{C}_{1}\cap {Q}_{1}\supset {C}_{2}\cap {Q}_{2}\supset \cdots \supset {C}_{n}\cap {Q}_{n}\supset \cdots \supset \mathrm{\Omega}. 
2.
The proof to the strong convergence of the sequence \{{x}_{n}\} is simple by a Cauchy sequence.

3.
An approximate solution to a common element for the set of common fixed points of an infinite family of asymptotically strictly pseudocontractive mappings in the intermediate sense, the set of solutions of the cocoercive quasivariational inclusions problems, and the set of solutions of the mixed equilibrium problems by iteration is obtained.
We define the condition (B3) as the condition (B1) such that \phi =0. If \phi =0, then Theorem 3.1 is reduced immediately to the following result.
Corollary 3.3 Let H be a real Hilbert space and let Φ be a bifunction from H\times H into ℝ satisfying the conditions (A1)(A5) with the assumption that either (B2) or (B3) holds. Let M:H\to {2}^{H} be a maximal monotone mapping and let B:H\to H be a ξcocoercive mapping. For each i=1,2,\dots , let \{{T}_{i}:H\to H\} be an infinite family of uniformly continuous and asymptotically {\kappa}_{i}SPC mappings in the intermediate sense defined as in (1.18) when {\kappa}_{i}\in [0,1) with the sequences {\{{\gamma}_{n,i}\}}_{n=1}^{\mathrm{\infty}},{\{{\tau}_{n,i}\}}_{n=1}^{\mathrm{\infty}}\subset [0,\mathrm{\infty}) such that {lim}_{n\to \mathrm{\infty}}{\gamma}_{n,i}={lim}_{n\to \mathrm{\infty}}{\tau}_{n,i}=0. Assume that \mathrm{\Omega}:={\bigcap}_{i=1}^{\mathrm{\infty}}F({T}_{i})\cap \mathit{VI}(H,B,M)\cap EP(\mathrm{\Phi}) is a nonempty bounded subset of H. For {x}_{1}=x\in H chosen arbitrarily, suppose that {\{{x}_{n}\}}_{n=1}^{\mathrm{\infty}} is generated iteratively by
where {\theta}_{n,i}={\gamma}_{n,i}\cdot {\mathrm{\Delta}}_{n}^{2}+{\tau}_{n,i} (i=1,2,\dots) and {\mathrm{\Delta}}_{n}=sup\{\parallel {x}_{n}z\parallel :z\in \mathrm{\Omega}\}<\mathrm{\infty} satisfying the following conditions:
(C1) {\{{\alpha}_{n,i}\}}_{n=1}^{\mathrm{\infty}}\subset [{a}_{1,i},{b}_{1,i}] and {\{{\beta}_{n,i}\}}_{n=1}^{\mathrm{\infty}}\subset [{a}_{2,i},{b}_{2,i}] (i=1,2,\dots) such that 0<{a}_{j,i}<{b}_{j,i}<1 for each j=1,2, and {b}_{1,i}+{b}_{2,i}<1{\kappa}_{i} (i=1,2,\dots);
(C2) \lambda \in (0,2\xi ] and {\{{r}_{n}\}}_{n=1}^{\mathrm{\infty}}\subset [r,\mathrm{\infty}) for some r>0.
Then the sequence {\{{x}_{n}\}}_{n=1}^{\mathrm{\infty}} converges strongly to w={P}_{\mathrm{\Omega}}({x}_{1}).
If \mathrm{\Phi}=0, then Corollary 3.3 is reduced immediately to the following result.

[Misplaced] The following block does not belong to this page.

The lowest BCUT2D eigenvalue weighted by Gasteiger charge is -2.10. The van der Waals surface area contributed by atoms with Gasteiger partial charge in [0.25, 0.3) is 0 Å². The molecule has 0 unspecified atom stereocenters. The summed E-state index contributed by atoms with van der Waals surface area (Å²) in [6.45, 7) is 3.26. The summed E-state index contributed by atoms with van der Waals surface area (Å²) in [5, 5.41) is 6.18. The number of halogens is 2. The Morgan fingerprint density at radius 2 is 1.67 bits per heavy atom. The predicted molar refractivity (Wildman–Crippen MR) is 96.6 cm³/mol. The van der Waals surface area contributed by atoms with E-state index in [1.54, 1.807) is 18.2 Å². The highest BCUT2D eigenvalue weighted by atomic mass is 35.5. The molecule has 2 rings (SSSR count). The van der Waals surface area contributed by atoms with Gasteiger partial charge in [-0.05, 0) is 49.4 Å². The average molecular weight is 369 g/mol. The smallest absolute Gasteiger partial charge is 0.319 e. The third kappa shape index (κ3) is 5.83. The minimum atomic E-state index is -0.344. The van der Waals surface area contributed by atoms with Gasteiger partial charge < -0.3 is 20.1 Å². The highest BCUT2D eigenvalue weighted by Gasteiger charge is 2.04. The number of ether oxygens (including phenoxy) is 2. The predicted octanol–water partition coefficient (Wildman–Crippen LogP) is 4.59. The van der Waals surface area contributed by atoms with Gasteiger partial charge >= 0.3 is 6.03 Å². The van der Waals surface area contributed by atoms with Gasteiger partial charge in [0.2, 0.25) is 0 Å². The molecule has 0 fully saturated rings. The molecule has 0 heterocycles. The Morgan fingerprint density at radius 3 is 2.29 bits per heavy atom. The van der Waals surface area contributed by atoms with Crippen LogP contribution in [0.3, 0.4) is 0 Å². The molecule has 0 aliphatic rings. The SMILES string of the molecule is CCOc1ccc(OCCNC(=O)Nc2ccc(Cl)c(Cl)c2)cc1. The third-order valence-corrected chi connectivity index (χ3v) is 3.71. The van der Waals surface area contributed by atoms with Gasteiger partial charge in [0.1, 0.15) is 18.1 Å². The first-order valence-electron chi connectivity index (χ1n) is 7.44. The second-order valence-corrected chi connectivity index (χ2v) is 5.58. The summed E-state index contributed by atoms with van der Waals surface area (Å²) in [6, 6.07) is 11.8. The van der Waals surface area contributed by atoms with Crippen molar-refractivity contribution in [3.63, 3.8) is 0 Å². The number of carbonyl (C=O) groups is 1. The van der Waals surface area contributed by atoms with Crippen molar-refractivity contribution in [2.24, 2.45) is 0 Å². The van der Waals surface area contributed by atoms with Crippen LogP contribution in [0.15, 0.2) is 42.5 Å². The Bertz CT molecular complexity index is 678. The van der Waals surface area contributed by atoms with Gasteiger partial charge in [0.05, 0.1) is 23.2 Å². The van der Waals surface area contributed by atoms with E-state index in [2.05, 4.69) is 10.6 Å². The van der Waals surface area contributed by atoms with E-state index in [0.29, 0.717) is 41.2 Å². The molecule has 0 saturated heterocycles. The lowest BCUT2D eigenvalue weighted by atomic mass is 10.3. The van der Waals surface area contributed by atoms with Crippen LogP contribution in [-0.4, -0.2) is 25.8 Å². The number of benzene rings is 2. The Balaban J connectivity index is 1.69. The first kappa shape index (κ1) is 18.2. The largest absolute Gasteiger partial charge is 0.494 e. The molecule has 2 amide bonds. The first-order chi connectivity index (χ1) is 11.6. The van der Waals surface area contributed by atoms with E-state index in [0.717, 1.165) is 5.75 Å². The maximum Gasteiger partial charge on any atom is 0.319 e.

Corollary 3.4 Let H be a real Hilbert space, M:H\to {2}^{H} be a maximal monotone mapping, and let B:H\to H be a ξcocoercive mapping. For each i=1,2,\dots , let \{{T}_{i}:H\to H\} be an infinite family of uniformly continuous and asymptotically {\kappa}_{i}SPC mappings in the intermediate sense defined as in (1.18) when {\kappa}_{i}\in [0,1) with the sequences {\{{\gamma}_{n,i}\}}_{n=1}^{\mathrm{\infty}},{\{{\tau}_{n,i}\}}_{n=1}^{\mathrm{\infty}}\subset [0,\mathrm{\infty}) such that {lim}_{n\to \mathrm{\infty}}{\gamma}_{n,i}={lim}_{n\to \mathrm{\infty}}{\tau}_{n,i}=0. Assume that \mathrm{\Omega}:={\bigcap}_{i=1}^{\mathrm{\infty}}F({T}_{i})\cap \mathit{VI}(H,B,M) is a nonempty bounded subset of H. For {x}_{1}=x\in H chosen arbitrarily, suppose that {\{{x}_{n}\}}_{n=1}^{\mathrm{\infty}} is generated iteratively by
where {\theta}_{n,i}={\gamma}_{n,i}\cdot {\mathrm{\Delta}}_{n}^{2}+{\tau}_{n,i} (i=1,2,\dots) and {\mathrm{\Delta}}_{n}=sup\{\parallel {x}_{n}z\parallel :z\in \mathrm{\Omega}\}<\mathrm{\infty} satisfying the following conditions:
(C1) {\{{\alpha}_{n,i}\}}_{n=1}^{\mathrm{\infty}}\subset [{a}_{1,i},{b}_{1,i}] and {\{{\beta}_{n,i}\}}_{n=1}^{\mathrm{\infty}}\subset [{a}_{2,i},{b}_{2,i}] (i=1,2,\dots) such that 0<{a}_{j,i}<{b}_{j,i}<1 for each j=1,2, and {b}_{1,i}+{b}_{2,i}<1{\kappa}_{i} (i=1,2,\dots);
(C2) \lambda \in (0,2\xi ].
Then the sequence {\{{x}_{n}\}}_{n=1}^{\mathrm{\infty}} converges strongly to w={P}_{\mathrm{\Omega}}({x}_{1}).
If B=0 and M=0, then Theorem 3.1 is reduced immediately to the following result.
Corollary 3.5 Let C be a nonempty closed convex subset of a real Hilbert space H, Φ be a bifunction from C\times C into ℝ satisfying the conditions (A1)(A5), and let \phi :C\to \mathbb{R}\cup \{+\mathrm{\infty}\} be a proper lower semicontinuous and convex function with the assumption that either (B1) or (B2) holds. For each i=1,2,\dots , let \{{T}_{i}:C\to C\} be an infinite family of uniformly continuous and asymptotically {\kappa}_{i}SPC mappings in the intermediate sense defined as in (1.18) when {\kappa}_{i}\in [0,1) with the sequences {\{{\gamma}_{n,i}\}}_{n=1}^{\mathrm{\infty}},{\{{\tau}_{n,i}\}}_{n=1}^{\mathrm{\infty}}\subset [0,\mathrm{\infty}) such that {lim}_{n\to \mathrm{\infty}}{\gamma}_{n,i}={lim}_{n\to \mathrm{\infty}}{\tau}_{n,i}=0. Assume that \mathrm{\Omega}:={\bigcap}_{i=1}^{\mathrm{\infty}}F({T}_{i})\cap MEP(\mathrm{\Phi},\phi ) is a nonempty bounded subset of C. For {x}_{1}=x\in C chosen arbitrarily, suppose that {\{{x}_{n}\}}_{n=1}^{\mathrm{\infty}} is generated iteratively by